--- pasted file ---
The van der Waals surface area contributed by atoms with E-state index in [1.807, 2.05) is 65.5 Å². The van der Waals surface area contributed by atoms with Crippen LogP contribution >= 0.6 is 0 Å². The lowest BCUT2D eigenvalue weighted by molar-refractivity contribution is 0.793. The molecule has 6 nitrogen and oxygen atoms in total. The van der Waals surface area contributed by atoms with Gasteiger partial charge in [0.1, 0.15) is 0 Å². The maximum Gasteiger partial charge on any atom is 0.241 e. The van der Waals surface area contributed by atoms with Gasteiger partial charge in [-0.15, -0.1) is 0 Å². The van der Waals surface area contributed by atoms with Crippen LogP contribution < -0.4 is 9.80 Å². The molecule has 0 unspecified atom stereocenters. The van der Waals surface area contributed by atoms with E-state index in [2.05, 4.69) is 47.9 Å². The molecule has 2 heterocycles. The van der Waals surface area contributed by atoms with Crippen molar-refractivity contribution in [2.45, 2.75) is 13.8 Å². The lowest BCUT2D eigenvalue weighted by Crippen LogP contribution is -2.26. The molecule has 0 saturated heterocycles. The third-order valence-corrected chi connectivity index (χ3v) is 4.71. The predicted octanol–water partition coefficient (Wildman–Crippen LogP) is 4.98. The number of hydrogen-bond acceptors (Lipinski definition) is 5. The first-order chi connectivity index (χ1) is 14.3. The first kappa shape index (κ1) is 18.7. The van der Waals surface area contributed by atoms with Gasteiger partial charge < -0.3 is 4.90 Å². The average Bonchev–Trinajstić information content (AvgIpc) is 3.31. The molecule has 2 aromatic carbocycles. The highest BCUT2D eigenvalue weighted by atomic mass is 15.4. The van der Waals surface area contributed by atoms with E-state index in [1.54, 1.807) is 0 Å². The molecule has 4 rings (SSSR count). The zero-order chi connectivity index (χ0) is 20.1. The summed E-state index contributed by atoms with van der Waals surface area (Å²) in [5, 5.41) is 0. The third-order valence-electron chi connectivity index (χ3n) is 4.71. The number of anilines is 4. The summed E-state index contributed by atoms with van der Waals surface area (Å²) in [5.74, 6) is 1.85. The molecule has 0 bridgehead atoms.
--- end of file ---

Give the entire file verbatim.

The van der Waals surface area contributed by atoms with E-state index in [1.807, 2.05) is 65.5 Å². The van der Waals surface area contributed by atoms with Crippen LogP contribution >= 0.6 is 0 Å². The lowest BCUT2D eigenvalue weighted by molar-refractivity contribution is 0.793. The molecule has 6 nitrogen and oxygen atoms in total. The van der Waals surface area contributed by atoms with Gasteiger partial charge in [0.1, 0.15) is 0 Å². The maximum Gasteiger partial charge on any atom is 0.241 e. The van der Waals surface area contributed by atoms with Gasteiger partial charge in [-0.15, -0.1) is 0 Å². The van der Waals surface area contributed by atoms with Crippen LogP contribution < -0.4 is 9.80 Å². The molecule has 0 unspecified atom stereocenters. The van der Waals surface area contributed by atoms with E-state index in [2.05, 4.69) is 47.9 Å². The molecule has 2 heterocycles. The van der Waals surface area contributed by atoms with Crippen molar-refractivity contribution in [2.45, 2.75) is 13.8 Å². The lowest BCUT2D eigenvalue weighted by Crippen LogP contribution is -2.26. The molecule has 0 saturated heterocycles. The third-order valence-corrected chi connectivity index (χ3v) is 4.71. The predicted octanol–water partition coefficient (Wildman–Crippen LogP) is 4.98. The number of hydrogen-bond acceptors (Lipinski definition) is 5. The first-order chi connectivity index (χ1) is 14.3. The first kappa shape index (κ1) is 18.7. The van der Waals surface area contributed by atoms with Gasteiger partial charge < -0.3 is 4.90 Å². The average Bonchev–Trinajstić information content (AvgIpc) is 3.31. The molecule has 2 aromatic carbocycles. The highest BCUT2D eigenvalue weighted by atomic mass is 15.4. The van der Waals surface area contributed by atoms with E-state index in [1.54, 1.807) is 0 Å². The molecule has 4 rings (SSSR count). The zero-order chi connectivity index (χ0) is 20.1. The summed E-state index contributed by atoms with van der Waals surface area (Å²) in [5, 5.41) is 0. The third-order valence-electron chi connectivity index (χ3n) is 4.71. The number of anilines is 4. The summed E-state index contributed by atoms with van der Waals surface area (Å²) in [5.74, 6) is 1.85. The molecule has 0 bridgehead atoms.